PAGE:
going to label these pins and now we can
move on to the actual programming part
of this
pitching your big idea to senior
management easier said than done
researching designing and prototyping
your big idea using the node on element
14 yup much easier discover how we're
listening to your feedback and building
a better experience now it's time to
program here are the parts we need it's
a power cable to plug into our board
even though this header has a power
connection on it you can't actually
power this board through the programmer
you need its own power supply then of
course we plug in our programmer right
here then we plug the programmer into
the computer via the USB port the first
chip we're going to program is an eighty
tiny 45 it's a small 8 pin AVR
microcontroller let's turn on the power
light turns green ok this is AVR studio
6 you can download this development
environment for free from the App Mail
website we go up to tools and device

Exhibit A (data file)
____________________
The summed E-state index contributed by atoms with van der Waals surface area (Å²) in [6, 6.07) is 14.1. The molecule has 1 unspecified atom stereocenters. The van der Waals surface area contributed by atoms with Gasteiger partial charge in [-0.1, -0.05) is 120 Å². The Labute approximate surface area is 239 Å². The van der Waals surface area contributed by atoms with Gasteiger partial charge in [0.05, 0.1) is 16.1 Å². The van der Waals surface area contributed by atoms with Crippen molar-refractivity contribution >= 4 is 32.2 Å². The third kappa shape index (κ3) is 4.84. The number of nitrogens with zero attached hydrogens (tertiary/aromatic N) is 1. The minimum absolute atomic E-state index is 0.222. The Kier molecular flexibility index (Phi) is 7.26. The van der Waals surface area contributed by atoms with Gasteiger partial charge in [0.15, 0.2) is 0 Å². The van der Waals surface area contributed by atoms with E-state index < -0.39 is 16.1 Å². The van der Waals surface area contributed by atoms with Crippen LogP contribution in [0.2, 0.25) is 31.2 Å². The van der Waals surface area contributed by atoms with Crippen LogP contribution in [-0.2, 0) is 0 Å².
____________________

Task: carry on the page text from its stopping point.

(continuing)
programming then we wait a few years for
it to load up ok we select our tool we
want the AVR is B mark 2 device we have
to set to 80 tiny 45 there it is
interface is P that's correct we hit
apply and see if we get anything ok that
works so we hit read the device
signature alright so we got a result
there which means that we are connected
to it properly let's see as is P clock
we just leave that as is the is P clock
does it actually sets the speed at which
it gets programmed rather than the speed
at which it runs you always want the
clock to be slower then it's Drive speed
so you don't break the chip basically so
you can always program in it at slowest
speed and at least get in there and
change stuff so now that we know that
it's connected let's write a little
sample code to test out our 80 tiny
so I'm just going to hook up this led to
PB 0 of the 80 tiny so eighty tiny has a
voltage ground and it has six i/o
although one of them is also used for
the reset line so I typically leave that
one alone because if you try to use it
as a digital i/o we will need a high
voltage programmer so basically we have
pv 0 PB 1 PB 2 3 & 4 & 3 & 4 also can be